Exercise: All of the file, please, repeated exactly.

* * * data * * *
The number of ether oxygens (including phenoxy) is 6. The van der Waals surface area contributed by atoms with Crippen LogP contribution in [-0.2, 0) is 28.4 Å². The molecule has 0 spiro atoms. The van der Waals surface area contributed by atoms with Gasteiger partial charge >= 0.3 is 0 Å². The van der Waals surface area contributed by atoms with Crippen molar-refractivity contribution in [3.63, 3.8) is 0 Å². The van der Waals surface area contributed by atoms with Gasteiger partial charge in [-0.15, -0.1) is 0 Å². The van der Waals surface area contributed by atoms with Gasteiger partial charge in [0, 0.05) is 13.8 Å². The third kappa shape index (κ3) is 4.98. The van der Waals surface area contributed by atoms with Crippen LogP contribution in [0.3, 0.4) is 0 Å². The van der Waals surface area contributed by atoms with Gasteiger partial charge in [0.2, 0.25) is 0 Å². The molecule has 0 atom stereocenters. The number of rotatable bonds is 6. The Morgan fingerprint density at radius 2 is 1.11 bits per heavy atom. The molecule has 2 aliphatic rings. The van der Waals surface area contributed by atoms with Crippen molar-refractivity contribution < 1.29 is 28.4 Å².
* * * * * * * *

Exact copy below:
The number of ether oxygens (including phenoxy) is 6. The van der Waals surface area contributed by atoms with Crippen LogP contribution in [-0.2, 0) is 28.4 Å². The molecule has 0 spiro atoms. The van der Waals surface area contributed by atoms with Gasteiger partial charge >= 0.3 is 0 Å². The van der Waals surface area contributed by atoms with Crippen molar-refractivity contribution in [3.63, 3.8) is 0 Å². The van der Waals surface area contributed by atoms with Gasteiger partial charge in [-0.15, -0.1) is 0 Å². The van der Waals surface area contributed by atoms with Gasteiger partial charge in [0, 0.05) is 13.8 Å². The third kappa shape index (κ3) is 4.98. The van der Waals surface area contributed by atoms with Crippen LogP contribution in [0.3, 0.4) is 0 Å². The van der Waals surface area contributed by atoms with Gasteiger partial charge in [0.2, 0.25) is 0 Å². The molecule has 0 atom stereocenters. The number of rotatable bonds is 6. The Morgan fingerprint density at radius 2 is 1.11 bits per heavy atom. The molecule has 2 aliphatic rings. The van der Waals surface area contributed by atoms with Crippen molar-refractivity contribution < 1.29 is 28.4 Å².